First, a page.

Your community association may now be liable for the discriminatory actions of residents who harass or create a hostile environment for other residents. A new HUD regulation that went into effect on October 14, 2016 places new burdens on condominiums and community associations, which should take steps to protect themselves. This is a scary proposition for associations when you consider the fact that neighbors have disputes with each other all the time. It is not hard to imagine a scenario where an argument between neighbors could turn into a claim against your association for discriminatory harassment. An association can no longer afford to stay out of such disputes.
What is hostile environment harassment?
As you probably know, the Fair Housing Act prohibits discrimination based on race, color, religion, national origin, sex, familial status or disability. The new rules define hostile environment harassment as unwelcome conduct that interferes with the availability, sale, rental or use or enjoyment of a dwelling and other housing-related activities. The conduct could be a single incident or several occurrences over time. If a reasonable person would find that the conduct is severe or pervasive enough to create a hostile environment, then HUD is likely to find that there has been discriminatory harassment.
Could your association have acted to stop the conduct?
That becomes the key question. The new rules make an association liable for failing to take prompt action to correct and end a discriminatory housing practice by a third-party, where the association knew or should have known of the discriminatory conduct or harassment and had the power to correct it. For example, if one resident is harassing another resident in the community parking lot on the basis of national origin, the association can be held responsible if it doesn’t take immediate action to end the discrimination. In the past, an association’s exposure to fair housing discrimination claims was generally limited to a claim that an association’s policy was discriminatory or that it failed to provide a reasonable accommodation to a disabled resident. Now, an aggrieved party does not even have to complain to the association for it to be liable, if it knew or should have known about the harassment. So, in the above example, if the association’s parking lot attendant or a board member or the community manager observes the harassment and the association takes no action to end the discrimination, the aggrieved party could have a claim against the association.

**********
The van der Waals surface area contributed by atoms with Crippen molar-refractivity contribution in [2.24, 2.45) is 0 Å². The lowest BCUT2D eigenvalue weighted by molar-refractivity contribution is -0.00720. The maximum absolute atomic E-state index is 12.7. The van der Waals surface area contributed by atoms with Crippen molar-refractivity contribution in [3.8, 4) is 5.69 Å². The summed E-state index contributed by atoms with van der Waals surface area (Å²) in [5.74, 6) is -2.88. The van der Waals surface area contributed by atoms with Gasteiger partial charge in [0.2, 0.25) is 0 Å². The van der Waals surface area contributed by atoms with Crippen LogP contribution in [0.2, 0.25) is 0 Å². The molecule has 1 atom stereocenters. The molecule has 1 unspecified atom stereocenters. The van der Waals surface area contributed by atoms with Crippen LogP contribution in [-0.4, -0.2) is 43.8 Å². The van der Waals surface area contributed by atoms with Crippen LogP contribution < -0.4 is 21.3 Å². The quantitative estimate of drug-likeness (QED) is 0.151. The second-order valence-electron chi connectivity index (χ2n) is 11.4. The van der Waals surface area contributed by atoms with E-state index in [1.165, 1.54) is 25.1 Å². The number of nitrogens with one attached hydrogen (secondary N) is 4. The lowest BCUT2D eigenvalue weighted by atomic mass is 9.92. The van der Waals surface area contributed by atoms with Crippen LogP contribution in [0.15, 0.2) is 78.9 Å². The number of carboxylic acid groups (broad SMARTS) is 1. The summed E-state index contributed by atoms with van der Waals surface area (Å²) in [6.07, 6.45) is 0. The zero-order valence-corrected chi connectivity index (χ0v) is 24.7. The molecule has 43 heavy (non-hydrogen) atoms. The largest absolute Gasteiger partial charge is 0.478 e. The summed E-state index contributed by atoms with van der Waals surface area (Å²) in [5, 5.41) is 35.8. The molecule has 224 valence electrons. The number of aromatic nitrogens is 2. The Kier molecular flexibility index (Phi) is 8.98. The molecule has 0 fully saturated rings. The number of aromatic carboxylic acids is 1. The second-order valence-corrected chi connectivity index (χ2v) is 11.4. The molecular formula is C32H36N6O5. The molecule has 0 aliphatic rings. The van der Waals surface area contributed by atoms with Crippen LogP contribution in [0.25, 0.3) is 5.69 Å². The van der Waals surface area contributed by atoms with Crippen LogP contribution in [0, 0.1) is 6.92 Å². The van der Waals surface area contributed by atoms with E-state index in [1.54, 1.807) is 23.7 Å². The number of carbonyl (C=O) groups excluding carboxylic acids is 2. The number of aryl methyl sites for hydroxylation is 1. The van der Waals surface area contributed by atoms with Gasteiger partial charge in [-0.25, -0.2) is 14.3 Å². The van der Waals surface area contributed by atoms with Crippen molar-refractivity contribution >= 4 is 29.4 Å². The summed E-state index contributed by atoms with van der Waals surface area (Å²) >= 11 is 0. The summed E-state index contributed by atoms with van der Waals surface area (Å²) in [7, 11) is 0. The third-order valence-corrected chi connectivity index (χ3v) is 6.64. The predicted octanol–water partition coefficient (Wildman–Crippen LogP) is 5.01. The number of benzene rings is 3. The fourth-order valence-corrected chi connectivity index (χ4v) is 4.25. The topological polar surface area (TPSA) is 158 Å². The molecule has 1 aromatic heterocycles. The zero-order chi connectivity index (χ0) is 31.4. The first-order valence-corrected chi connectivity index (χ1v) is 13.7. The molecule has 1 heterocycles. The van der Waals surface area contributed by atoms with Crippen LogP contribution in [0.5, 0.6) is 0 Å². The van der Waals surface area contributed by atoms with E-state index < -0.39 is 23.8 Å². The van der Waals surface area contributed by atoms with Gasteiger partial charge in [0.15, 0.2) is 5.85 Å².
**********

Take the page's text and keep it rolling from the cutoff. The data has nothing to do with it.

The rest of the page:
How can your association protect your community?
If a dispute results in hostile environment harassment, the association must take prompt action and use any authority it has under its governing documents to end the harassment. This can include sending violation notices, conducting hearings, imposing fines, suspension of privileges, and litigation to seek injunctive relief against the harasser. HUD recommends that community associations educate their board members, managers and employees about the types of conduct that could result in discrimination claims under the Fair Housing Act. Associations should enact anti-discrimination policies and act promptly to address any complaints. Associations should use the enforcement provisions in their governing documents to correct and end discriminatory conduct, and mediate disputes between residents.
If your condominium or community association has not already considered the implications of these new regulations, the time to act is now. For more details about the new HUD Fair Housing regulations or to discuss how to develop appropriate policies for your association, please contact Judyann Lee at (301) 251-1180 x 308 or firstname.lastname@example.org